Recoil - - Contents - BY TOM MAR­SHALL PHO­TOS COURTESY OF PETRONOV AR­MA­MENT For more in­for­ma­tion, con­tact Petronov Ar­ma­ment at Email: petrono­var­ma­ment@cox.net Phone: (630) 780-4037 URL: www.petrono­var­ma­ment.com

Petronov Ar­ma­ment’s New Re­ceivers May Be the Clos­est You Can Get to a “Real” AK With­out a Pass­port

What con­sti­tutes a “real” AK ri­fle? With vari­ants avail­able the world over from Asia to

Africa and back again, the per­mu­ta­tions of pat­terns, mea­sure­ments, and tol­er­ances are about as di­verse as you can get. But a small shop in Phoenix, Ari­zona, is get­ting back to the ba­sics. Petronov Ar­ma­ment is in the process of gearing up pro­duc­tion for a line of AKs that may si­lence many an in­ter­net purist.

Sev­eral years ago, we were sit­ting at Petronov head­quar­ters, dis­cussing an­other project, when we spied a set of blue­prints on a desk that ap­peared to be writ­ten en­tirely in Cyril­lic. While we weren’t able to get any more in­for­ma­tion at the time, the story be­hind those prints — and the prod­ucts they’re giv­ing birth to — are fi­nally see­ing the light of day.

An­thony Petrone, the owner of Petronov, has a close per­sonal friend who spent nearly 25 years liv­ing in Moscow. This in­di­vid­ual moved to Rus­sia to teach English but wound up developing a num­ber of mil­i­tary and com­mer­cial con­tacts. Through these con­tacts, he was able to send gen­uine Rus­sian tech­ni­cal draw­ings of AK parts back to Petronov.

The draw­ings cover both AK-47 and AK-74 ri­fles with var­i­ous in­di­vid­ual sheets dat­ing from 1949 to 1982. This friend trans­lated parts of these blue­prints into English. To fin­ish the trans­la­tion of the en­gi­neer­ing di­men­sions of the draw­ings, they went to a lo­cal tool and ma­chine de­signer who was able to read the more ob­scure tech­ni­cal mark­ings. With that last piece of the puz­zle in place, Petronov’s gen­uine Rus­sian AK project was off and run­ning.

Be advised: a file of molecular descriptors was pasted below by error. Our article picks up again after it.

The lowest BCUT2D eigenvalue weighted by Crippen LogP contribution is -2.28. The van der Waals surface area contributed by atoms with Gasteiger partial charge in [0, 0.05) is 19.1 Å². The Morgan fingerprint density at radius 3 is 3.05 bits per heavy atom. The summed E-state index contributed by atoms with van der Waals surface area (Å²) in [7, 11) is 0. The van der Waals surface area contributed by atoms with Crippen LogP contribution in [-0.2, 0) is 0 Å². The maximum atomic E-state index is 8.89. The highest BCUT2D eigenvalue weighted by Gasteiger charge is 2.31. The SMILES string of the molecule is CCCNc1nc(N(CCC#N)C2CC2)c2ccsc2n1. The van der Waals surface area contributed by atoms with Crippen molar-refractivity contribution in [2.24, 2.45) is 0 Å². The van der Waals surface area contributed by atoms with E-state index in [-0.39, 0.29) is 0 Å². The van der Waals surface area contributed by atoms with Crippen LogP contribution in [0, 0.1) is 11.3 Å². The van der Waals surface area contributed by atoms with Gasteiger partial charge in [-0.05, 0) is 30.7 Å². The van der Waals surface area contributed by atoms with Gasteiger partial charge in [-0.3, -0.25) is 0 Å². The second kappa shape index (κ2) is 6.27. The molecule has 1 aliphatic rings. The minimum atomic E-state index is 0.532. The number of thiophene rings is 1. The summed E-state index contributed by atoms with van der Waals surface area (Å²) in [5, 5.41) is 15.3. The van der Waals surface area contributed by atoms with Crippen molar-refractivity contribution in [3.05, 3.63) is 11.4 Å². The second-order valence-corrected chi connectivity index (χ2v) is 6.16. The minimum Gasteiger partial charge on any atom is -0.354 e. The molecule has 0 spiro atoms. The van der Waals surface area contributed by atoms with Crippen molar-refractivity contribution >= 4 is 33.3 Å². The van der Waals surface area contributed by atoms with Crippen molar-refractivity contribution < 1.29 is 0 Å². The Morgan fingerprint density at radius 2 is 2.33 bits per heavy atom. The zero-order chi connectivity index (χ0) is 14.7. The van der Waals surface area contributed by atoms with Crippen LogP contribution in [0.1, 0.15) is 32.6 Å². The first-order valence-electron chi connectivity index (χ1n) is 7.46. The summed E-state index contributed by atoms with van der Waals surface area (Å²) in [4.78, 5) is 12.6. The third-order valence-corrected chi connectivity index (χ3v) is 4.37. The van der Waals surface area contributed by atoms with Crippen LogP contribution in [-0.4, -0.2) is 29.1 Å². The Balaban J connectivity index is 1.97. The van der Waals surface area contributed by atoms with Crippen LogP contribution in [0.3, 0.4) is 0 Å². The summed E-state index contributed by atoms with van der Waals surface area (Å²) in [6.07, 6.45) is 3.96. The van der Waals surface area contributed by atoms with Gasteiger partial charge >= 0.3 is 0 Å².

Petronov teamed up with Ron Smith of

Smith En­ter­prises In­cor­po­rated, best known for their work with the M14/M1A plat­form for the mil­i­tary. SEI has ex­ten­sive ex­pe­ri­ence with milling and cast­ing re­ceivers of all dif­fer­ent types. Petronov and Smith tested a va­ri­ety of steel types be­fore set­tling on 8620 ord­nance-grade steel for the Rus­sian-spec AK re­ceivers — the same steel used to make M1 Garand re­ceivers. These re­ceivers will be case hard­ened in the same man­ner as their Garand coun­ter­parts.

Petronov claims the re­sult­ing re­ceivers will be as strong as a piece of solid bar stock. Petronov has gone to a foundry that spe­cial­izes in aero­space and mil­i­tary parts to pro­duce the ma­chine fix­tures, molds, and straight­en­ing fix­tures as well as sev­eral pro­to­type re­ceivers. An­thony says they’ll have their ini­tial batch of re­ceivers avail­able in July, just in time for you to see this ar­ti­cle and get in touch with Petronov. Pro­jected July re­leases in­clude un­der-fold and side-fold re­ceivers in Rus­sian, Hun­gar­ian, Pol­ish, and M92 pat­terns. Full ri­fles are ex­pected in 2019.

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